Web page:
There were books, particularly ones that are more well-known than the vintage ones you’d pick up at estate sales. Also, I stumbled upon little Halloween lights, with just a few of the batteries dead.
I recommend garage sales for the novices. They are something low risk to get your feet into the water of this world.
When asking my sister what she thought of this, she didn’t remember which one I was talking about: “I guess, unforgettable?”
“You mean forgettable?”
“Oh yeah, forgettable!”
My sister called this one “drab,” but I quite liked the little miniature poodle that followed the lady with two pairs of glasses on all around the house, circling her legs with its little furless paws.
This was an estate sale, but it wasn’t a really good one. The best thing about an estate sale is the opportunity to snoop through a house you’d never own. But this number was only the main floor, and so no snooping could be done upstairs or in the basement.
We did a bit of a loop, commented on the house and asked ourselves about the color scheme… and that was about it.
The only particularly memorable thing was the dog, how endlessly sad.
I said goodbye to my sister after a full day’s work and dropped her back at school. I’ll be completely honest with you, I was a bit down at this point. We tried to stop at a couple more little sales on our way back, but saw nothing that made us want to stop.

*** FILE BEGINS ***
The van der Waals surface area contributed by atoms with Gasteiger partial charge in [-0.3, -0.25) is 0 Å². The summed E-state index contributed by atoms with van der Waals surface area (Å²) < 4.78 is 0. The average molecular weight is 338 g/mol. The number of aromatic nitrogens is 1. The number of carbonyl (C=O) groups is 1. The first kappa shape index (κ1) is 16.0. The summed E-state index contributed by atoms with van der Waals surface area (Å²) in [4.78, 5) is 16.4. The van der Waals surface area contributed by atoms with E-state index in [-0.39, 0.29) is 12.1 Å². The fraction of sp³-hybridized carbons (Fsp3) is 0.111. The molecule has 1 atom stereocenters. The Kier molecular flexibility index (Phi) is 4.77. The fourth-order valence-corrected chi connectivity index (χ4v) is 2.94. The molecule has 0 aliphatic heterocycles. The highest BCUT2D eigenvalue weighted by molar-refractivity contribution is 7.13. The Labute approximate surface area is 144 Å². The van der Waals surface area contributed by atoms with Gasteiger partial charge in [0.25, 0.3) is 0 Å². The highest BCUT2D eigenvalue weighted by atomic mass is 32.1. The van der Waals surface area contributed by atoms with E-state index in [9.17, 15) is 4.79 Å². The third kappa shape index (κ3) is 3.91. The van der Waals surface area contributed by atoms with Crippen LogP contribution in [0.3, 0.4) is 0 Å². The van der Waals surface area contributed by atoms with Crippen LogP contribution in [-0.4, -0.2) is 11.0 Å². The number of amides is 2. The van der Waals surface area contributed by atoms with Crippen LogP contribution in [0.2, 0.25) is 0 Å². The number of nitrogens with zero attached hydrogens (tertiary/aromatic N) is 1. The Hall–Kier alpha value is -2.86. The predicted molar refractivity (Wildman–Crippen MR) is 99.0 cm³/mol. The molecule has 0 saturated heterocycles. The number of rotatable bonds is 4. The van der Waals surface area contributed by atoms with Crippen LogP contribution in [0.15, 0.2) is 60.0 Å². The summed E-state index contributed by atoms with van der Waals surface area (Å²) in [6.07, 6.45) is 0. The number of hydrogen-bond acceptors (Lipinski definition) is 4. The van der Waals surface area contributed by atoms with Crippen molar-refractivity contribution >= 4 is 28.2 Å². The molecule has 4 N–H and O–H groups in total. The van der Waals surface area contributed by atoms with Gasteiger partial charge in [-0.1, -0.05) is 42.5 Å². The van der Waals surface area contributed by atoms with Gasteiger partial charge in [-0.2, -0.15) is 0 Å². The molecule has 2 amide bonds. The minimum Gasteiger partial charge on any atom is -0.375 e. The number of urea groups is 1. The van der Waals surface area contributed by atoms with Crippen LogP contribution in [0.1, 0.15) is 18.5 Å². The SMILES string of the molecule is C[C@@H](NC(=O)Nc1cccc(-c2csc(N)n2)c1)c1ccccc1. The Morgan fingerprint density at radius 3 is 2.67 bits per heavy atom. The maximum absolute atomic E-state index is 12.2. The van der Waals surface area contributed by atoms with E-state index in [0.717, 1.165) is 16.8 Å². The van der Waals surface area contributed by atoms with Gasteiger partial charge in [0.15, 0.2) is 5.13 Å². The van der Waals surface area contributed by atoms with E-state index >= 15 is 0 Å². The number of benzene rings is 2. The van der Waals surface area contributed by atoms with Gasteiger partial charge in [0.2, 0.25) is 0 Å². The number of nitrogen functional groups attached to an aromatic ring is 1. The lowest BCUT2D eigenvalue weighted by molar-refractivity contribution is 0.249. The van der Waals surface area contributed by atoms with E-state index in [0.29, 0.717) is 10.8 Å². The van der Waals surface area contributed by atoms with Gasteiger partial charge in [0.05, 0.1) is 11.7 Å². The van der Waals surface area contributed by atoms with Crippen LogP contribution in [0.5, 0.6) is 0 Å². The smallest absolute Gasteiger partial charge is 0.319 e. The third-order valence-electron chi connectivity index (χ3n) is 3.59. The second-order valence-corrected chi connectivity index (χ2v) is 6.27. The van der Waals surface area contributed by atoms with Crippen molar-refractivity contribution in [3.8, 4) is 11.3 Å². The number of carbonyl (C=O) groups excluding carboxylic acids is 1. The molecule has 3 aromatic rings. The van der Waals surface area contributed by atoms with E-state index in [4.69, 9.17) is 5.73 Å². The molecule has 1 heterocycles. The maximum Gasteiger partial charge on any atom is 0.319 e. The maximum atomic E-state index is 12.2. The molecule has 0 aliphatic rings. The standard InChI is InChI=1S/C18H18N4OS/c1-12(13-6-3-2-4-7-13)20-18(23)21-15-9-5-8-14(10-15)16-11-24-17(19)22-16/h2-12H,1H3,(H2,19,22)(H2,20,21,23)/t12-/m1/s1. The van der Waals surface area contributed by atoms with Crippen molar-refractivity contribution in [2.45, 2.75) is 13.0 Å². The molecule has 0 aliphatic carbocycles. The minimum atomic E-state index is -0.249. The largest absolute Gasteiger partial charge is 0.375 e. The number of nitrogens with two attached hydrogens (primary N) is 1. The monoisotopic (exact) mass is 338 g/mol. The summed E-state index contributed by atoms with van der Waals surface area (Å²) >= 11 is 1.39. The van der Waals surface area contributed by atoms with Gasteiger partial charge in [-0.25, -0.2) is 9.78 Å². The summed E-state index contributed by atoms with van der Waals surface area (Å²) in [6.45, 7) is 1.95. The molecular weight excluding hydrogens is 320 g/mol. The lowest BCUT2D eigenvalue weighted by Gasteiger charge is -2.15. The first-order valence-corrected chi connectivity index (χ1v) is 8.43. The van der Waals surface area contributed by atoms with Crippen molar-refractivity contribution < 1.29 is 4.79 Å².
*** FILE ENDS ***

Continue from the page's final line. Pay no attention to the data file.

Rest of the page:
That’s another unsaid rule…your time is valuable. Thus, if nothing is speaking to you from the street, don’t feel bad about driving to the next stop.
So I went home, only four sales complete, when I received a message from an anonymous Stratford resident and future historical society member, inviting me to a yard sale said to be extraordinary.
It did live up to the expectations.
A whole room of just books, and prints and a little snowy village replica with lights snaking around it.
Sure, the house itself was a bit run down in places. The kitchen floor was torn up while some of the walls looked a bit long forgotten. The understanding that this was once a house of great glory, and that eventually its time would come again, makes me really hope that someone pops in and takes care of it.
And that, that idea of the past, is why I have such a love for yard and estate sales. The idea of hunting for one small treasure makes all the traveling and coffee money worth it. It is glorious.
Just give it a try one free Saturday morning, and I’m sure you’ll fall in love.
** Edit made on 9/30 to correct the mistake of referring to the anonymous source on Main Street in Stratford as a historical council member, when they are correctly referred to as a future historical society member*